Transnational organized crime is not a new problem, but it has been accentuated by the tremendous impact of globalization. Today, it is worth around US$870 billion to the criminal networks that stretch across regions and oceans. Our conception of the criminals also needs to be updated. Today’s criminals are likely to be businessmen who make full use of new technology and who have ready access to the very best law and finance professionals. In short, in the early part of the 21st century, criminals have become smart, sophisticated, and highly adaptive.

During the same period, crime prevention and criminal justice have also made significant strides. We now have a much better understanding of crime’s impact on society. Perhaps crucially, we recognize how crime makes deep inroads into peace and security. Corruption, for instance, was once viewed as the acceptable price of doing business. Today, this crime is the grease that enables a vast range of activities that all impact on social and economic growth. By siphoning off public funds, corruption denies life-saving healthcare to those in need, as well as life-enhancing educational opportunities.

All crime causes misery and suffering but there are three issues that are currently high on the international agenda, and which need the urgent attention of the international community.

The first is the smuggling of migrants. Unprecedented movements of people across the globe are occurring at the highest rates since the Second World War. People are leaving because of conflict, insecurity, and the desire for a better life. Unfortunately, they are falling into the arms of unscrupulous smugglers and many of them are dying while trying to make the perilous journey across deserts and seas. Many of those smuggled also face cruel exploitation during transportation or on arrival.

The second threat is wildlife and forest crime. There is a terrible human cost in terms of corruption, insecurity, and poverty. The loss of animals is destroying badly needed tourism. Trafficking in natural resources is removing badly needed income from struggling countries. Trafficking in timber, for instance, is worth around US$3.5 billion in illicit trade between South East Asia and the European Union and other parts of Asia. It is estimated that forest crime represents up to 30 per cent of the overall global timber trade. The unregulated charcoal trade involves an annual loss of at least US$1.9 billion to African countries.

Third, there is a need to come to grips with maritime crime. Many of the trafficking routes cross seas and oceans. There are also growing connections between criminal networks and terrorist organizations. The illicit movement of charcoal, for instance, is the main source of income for the terrorist organization Al Shabaab. If we are to successfully confront the nexus between organized crime and terrorism, additional work needs to be done in building a successful maritime response.

Elsewhere, there are other connected issues that must also be confronted. Firearms smuggling brings in up to US$320 million annually for the criminals involved and is closely associated with high murder rates. There were 468,000 homicides worldwide in 2010: that’s 1,282 people every single day. This has an alarming economic impact on the lives of children, and family members who have lost a loved one.

Criminals are driven by limitless greed and profit. Money laundering enables criminals to profit from their crimes, while also undermining economic development in fragile countries. UNODC has estimated that around US$1.6 trillion dollars is laundered every year through the world’s financial institutions. Bad money cannot be washed clean. The funneling of criminal proceeds into commercial ventures can send legitimate competitors to the wall.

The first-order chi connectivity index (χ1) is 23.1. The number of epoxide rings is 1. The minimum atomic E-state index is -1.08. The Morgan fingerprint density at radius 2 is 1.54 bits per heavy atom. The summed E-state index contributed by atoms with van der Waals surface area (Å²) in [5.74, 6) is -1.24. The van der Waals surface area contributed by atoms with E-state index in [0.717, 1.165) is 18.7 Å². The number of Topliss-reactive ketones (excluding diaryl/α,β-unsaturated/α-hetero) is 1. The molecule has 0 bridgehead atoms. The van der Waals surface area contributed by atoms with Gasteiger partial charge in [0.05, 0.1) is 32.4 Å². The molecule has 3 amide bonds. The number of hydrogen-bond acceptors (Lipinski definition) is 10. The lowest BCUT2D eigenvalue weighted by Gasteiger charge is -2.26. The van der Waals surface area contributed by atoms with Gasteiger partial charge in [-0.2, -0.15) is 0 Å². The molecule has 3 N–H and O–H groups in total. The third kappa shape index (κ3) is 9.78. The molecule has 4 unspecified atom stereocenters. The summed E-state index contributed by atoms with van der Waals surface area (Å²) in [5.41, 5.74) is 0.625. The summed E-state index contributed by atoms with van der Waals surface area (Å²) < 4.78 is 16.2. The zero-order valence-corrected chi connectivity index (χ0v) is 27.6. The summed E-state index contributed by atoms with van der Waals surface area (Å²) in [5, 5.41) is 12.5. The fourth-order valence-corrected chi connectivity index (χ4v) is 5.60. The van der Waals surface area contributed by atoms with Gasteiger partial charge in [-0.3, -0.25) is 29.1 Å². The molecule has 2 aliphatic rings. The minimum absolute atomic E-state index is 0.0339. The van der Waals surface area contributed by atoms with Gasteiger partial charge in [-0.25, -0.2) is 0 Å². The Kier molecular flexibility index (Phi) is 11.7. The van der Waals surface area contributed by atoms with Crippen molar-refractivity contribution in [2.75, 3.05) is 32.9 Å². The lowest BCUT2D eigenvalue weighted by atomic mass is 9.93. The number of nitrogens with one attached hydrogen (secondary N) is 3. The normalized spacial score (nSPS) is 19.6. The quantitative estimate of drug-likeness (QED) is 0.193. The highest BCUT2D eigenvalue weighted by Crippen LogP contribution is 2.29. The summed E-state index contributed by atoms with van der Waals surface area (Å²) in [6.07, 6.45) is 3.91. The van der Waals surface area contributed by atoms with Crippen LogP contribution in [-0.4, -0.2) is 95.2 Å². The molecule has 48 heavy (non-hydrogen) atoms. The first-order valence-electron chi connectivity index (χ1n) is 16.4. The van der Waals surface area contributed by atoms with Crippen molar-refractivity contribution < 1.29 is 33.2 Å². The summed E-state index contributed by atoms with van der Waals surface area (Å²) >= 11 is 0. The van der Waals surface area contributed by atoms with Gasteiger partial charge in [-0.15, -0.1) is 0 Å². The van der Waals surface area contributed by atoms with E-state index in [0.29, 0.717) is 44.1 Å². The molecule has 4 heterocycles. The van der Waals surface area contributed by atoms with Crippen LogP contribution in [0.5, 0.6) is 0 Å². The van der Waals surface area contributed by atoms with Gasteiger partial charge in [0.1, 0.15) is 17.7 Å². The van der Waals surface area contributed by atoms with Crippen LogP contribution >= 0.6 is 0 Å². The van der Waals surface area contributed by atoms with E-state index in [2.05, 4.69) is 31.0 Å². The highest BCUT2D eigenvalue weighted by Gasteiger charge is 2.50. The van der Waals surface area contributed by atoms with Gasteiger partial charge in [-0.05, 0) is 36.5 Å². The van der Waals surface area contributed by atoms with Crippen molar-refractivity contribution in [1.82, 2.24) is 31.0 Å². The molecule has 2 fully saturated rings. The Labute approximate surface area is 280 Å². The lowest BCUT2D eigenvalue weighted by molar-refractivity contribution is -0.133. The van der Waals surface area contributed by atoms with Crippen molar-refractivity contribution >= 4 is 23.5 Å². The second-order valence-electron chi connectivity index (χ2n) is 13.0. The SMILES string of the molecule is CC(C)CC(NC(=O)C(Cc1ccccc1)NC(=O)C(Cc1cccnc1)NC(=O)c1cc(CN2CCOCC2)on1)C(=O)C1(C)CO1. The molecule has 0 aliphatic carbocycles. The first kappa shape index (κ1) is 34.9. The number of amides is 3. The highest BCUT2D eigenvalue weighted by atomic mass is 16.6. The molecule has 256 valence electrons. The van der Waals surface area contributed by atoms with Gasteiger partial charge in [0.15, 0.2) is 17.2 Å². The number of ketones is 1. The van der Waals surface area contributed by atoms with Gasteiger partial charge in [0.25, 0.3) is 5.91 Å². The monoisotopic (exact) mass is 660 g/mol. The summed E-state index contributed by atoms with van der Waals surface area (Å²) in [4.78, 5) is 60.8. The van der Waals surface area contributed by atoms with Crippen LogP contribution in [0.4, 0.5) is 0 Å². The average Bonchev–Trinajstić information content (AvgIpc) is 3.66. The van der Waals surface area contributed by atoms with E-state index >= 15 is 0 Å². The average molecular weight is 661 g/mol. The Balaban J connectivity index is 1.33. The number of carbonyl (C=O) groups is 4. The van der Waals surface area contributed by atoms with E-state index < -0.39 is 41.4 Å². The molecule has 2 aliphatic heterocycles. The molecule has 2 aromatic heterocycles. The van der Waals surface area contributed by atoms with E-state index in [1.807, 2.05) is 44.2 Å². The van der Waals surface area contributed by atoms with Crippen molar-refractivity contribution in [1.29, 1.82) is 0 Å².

In confronting these issues, there have been some successes. The One UN approach has removed the old approach of working within distinct silos. UNODC is now focused on countering crime through an integrated and comprehensive regional approach that leverages our numerous country and regional programs. This also means building cooperation among nations and inter-governmental organizations at the highest political levels, using research to appreciate the scale of the problem, agreeing on suitable solutions, and delivering at the grassroots level.

When confronting crime we also need to meet the unique needs of women and children, irrespective of whether they enter into contact with the criminal justice system as offenders, victims, or witnesses. It is critical for Members States to develop crime prevention and criminal justice strategies that ensure the inclusion of a gender and children-oriented perspective, particularly as regards their treatment and social reintegration and the prevention of recidivism.

People living in low-income countries suffer the greatest threats to their security and well-being, according to the Secretary-General’s 2015 synthesis report on the state of crime and criminal justice worldwide. To counter this, UNODC promotes civic participation in justice reform and monitoring justice’s efficiency. Community involvement is an essential component in crime prevention that brings together the police, schools, health and social services, and the private sector. Partnerships with NGOs are also crucial.  Some of the challenges we face include cybercrime, sexual exploitation of children on the Internet, environmental crime, and trafficking in cultural property. The criminals are continually evolving and new technological developments will continue to drive criminal innovation.